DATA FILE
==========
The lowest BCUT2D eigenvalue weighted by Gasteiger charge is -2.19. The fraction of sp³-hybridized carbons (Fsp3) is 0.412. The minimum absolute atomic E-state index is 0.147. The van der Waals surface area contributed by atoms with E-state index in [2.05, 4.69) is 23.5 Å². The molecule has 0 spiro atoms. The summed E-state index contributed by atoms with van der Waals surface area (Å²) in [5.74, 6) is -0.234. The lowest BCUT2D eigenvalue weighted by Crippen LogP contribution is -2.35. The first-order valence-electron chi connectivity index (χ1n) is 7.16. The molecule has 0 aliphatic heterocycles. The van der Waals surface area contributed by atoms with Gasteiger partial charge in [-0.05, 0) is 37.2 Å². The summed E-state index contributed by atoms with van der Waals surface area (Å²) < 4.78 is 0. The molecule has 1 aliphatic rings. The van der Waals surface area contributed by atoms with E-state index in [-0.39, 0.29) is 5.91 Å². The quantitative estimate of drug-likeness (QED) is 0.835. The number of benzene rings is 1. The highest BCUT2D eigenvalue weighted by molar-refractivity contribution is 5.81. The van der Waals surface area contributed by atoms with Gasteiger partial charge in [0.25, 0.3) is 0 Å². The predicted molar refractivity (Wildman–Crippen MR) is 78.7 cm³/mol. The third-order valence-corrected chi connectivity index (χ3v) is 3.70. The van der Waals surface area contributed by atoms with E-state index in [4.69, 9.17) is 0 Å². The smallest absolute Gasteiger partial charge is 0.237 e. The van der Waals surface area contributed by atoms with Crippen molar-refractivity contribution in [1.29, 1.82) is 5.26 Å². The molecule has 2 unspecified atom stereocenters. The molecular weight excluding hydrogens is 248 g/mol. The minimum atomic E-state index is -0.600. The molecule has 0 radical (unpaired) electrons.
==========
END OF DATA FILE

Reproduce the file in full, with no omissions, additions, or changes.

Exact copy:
The lowest BCUT2D eigenvalue weighted by Gasteiger charge is -2.19. The fraction of sp³-hybridized carbons (Fsp3) is 0.412. The minimum absolute atomic E-state index is 0.147. The van der Waals surface area contributed by atoms with E-state index in [2.05, 4.69) is 23.5 Å². The molecule has 0 spiro atoms. The summed E-state index contributed by atoms with van der Waals surface area (Å²) in [5.74, 6) is -0.234. The lowest BCUT2D eigenvalue weighted by Crippen LogP contribution is -2.35. The first-order valence-electron chi connectivity index (χ1n) is 7.16. The molecule has 0 aliphatic heterocycles. The van der Waals surface area contributed by atoms with Gasteiger partial charge in [-0.05, 0) is 37.2 Å². The summed E-state index contributed by atoms with van der Waals surface area (Å²) < 4.78 is 0. The molecule has 1 aliphatic rings. The van der Waals surface area contributed by atoms with E-state index in [-0.39, 0.29) is 5.91 Å². The quantitative estimate of drug-likeness (QED) is 0.835. The number of benzene rings is 1. The highest BCUT2D eigenvalue weighted by molar-refractivity contribution is 5.81. The van der Waals surface area contributed by atoms with Gasteiger partial charge in [0.25, 0.3) is 0 Å². The predicted molar refractivity (Wildman–Crippen MR) is 78.7 cm³/mol. The third-order valence-corrected chi connectivity index (χ3v) is 3.70. The van der Waals surface area contributed by atoms with E-state index in [4.69, 9.17) is 0 Å². The smallest absolute Gasteiger partial charge is 0.237 e. The van der Waals surface area contributed by atoms with Crippen molar-refractivity contribution in [1.29, 1.82) is 5.26 Å². The molecule has 2 unspecified atom stereocenters. The molecular weight excluding hydrogens is 248 g/mol. The minimum atomic E-state index is -0.600. The molecule has 0 radical (unpaired) electrons.